Lung cancer is cancer that usually starts in the lining of the bronchi (the main airways of the lungs), but can also begin in other areas of the respiratory system, including the trachea, bronchioles, or alveoli. It is the leading cause of cancer death in both men and women. In 2015, 221,200 new cases of lung cancer are expected, according to the American Cancer Society.
Lung cancers are believed to develop over a period of many years.
Nearly all lung cancers are carcinomas, cancers that begin in the lining or covering tissues of an organ. The tumor cells of each type of lung cancer grow and spread differently, and each type requires different treatment. About 85 percent to 90 percent of lung cancers belong to the group called non-small cell lung cancer.
Lung cancers are generally divided into two types:
- Non-small cell lung cancer is much more common than small cell lung cancer. There are several types of non-small cell lung cancer, named for the type of cells found in the tumor:
- Squamous cell carcinoma, also called epidermoid carcinoma, is the most common type of lung cancer in men. It often begins in the bronchi and usually does not spread as quickly as other types of lung cancer.
- Adenocarcinoma usually begins along the outer edges of the lungs and under the lining of the bronchi. This type of non-small cell lung cancer begins in cells that have secretory (glandular) characteristics. It is the most common type of lung cancer in people who have never smoked.
- Large cell carcinomas are a group of cancers with large, abnormal-looking cells. These tumors usually begin along the outer edges of the lungs.
- Adenosquamous carcinoma begins in flattened cells when viewed under a microscope. These cells also have secretory characteristics.
- Undifferentiated carcinoma involves abnormal-looking cancer cells that tend to multiply quickly.
- Small cell lung cancer, sometimes called oat cell cancer because the cancer cells may look like oats when viewed under a microscope, grows rapidly and quickly spreads to other organs. There are two stages of small cell lung cancer:
- limited - cancer is generally found only in one lung. There may also be cancer in nearby lymph nodes on the same side of the chest.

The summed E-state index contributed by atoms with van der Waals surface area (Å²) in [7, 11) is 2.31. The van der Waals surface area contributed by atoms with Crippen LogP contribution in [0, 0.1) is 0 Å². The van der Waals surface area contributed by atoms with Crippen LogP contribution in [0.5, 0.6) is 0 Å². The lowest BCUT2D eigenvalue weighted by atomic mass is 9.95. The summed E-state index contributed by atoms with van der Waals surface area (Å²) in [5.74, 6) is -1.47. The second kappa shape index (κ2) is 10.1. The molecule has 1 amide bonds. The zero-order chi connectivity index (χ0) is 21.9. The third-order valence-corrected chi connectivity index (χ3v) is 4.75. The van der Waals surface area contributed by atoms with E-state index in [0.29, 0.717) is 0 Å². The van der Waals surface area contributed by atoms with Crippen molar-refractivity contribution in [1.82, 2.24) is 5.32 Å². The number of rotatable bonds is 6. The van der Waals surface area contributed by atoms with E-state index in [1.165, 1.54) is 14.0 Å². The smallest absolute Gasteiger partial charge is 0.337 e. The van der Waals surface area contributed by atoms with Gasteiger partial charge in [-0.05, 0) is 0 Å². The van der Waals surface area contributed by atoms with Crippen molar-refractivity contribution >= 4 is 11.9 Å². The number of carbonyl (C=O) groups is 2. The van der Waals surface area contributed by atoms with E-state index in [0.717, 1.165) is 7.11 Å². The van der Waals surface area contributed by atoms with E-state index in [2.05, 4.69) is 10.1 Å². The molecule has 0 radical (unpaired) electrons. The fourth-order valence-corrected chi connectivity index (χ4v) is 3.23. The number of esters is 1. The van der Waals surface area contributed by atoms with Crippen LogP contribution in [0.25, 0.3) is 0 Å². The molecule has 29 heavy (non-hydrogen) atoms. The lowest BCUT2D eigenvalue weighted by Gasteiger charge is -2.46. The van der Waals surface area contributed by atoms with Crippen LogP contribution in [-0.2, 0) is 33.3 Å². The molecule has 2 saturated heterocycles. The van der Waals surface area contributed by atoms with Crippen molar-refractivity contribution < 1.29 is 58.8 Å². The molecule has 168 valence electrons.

- extensive - cancer has spread beyond the primary tumor in the lung into other parts of the body.
It is important to find out what kind of lung cancer a person has. The different types of carcinomas, involving different regions of the lung, may cause different symptoms and are treated differently.
What are the symptoms of lung cancer?
The following are the most common symptoms for lung cancer. However, each individual may experience symptoms differently.
Lung cancer usually does not cause symptoms when it first develops, but they often become present after the tumor begins growing. A cough is the most common symptom of lung cancer. Other symptoms include:
- constant chest pain
- shortness of breath
- recurring lung infections, such as pneumonia or bronchitis
- bloody or rust colored sputum
- swelling of the neck and face caused by a tumor that presses on large blood vessels near the lung
- pain and weakness in the shoulder, arm, or hand caused by a tumor that presses on certain nerves near the lung
- fever for unknown reason
Like other cancers, lung cancer can cause:
- loss of appetite
- loss of weight
- pain in other parts of the body not affected by the cancer
- bone fractures
Other symptoms can be caused by substances made by lung cancer cells - referred to as a paraneoplastic syndrome. Certain lung cancer cells produce a substance that causes a sharp drop in the level of sodium in the blood, which can cause many symptoms, including confusion and sometimes even coma.
None of these symptoms is a sure sign of lung cancer. The symptoms of lung cancer may resemble another medical condition or problem. Always consult your physician for a diagnosis.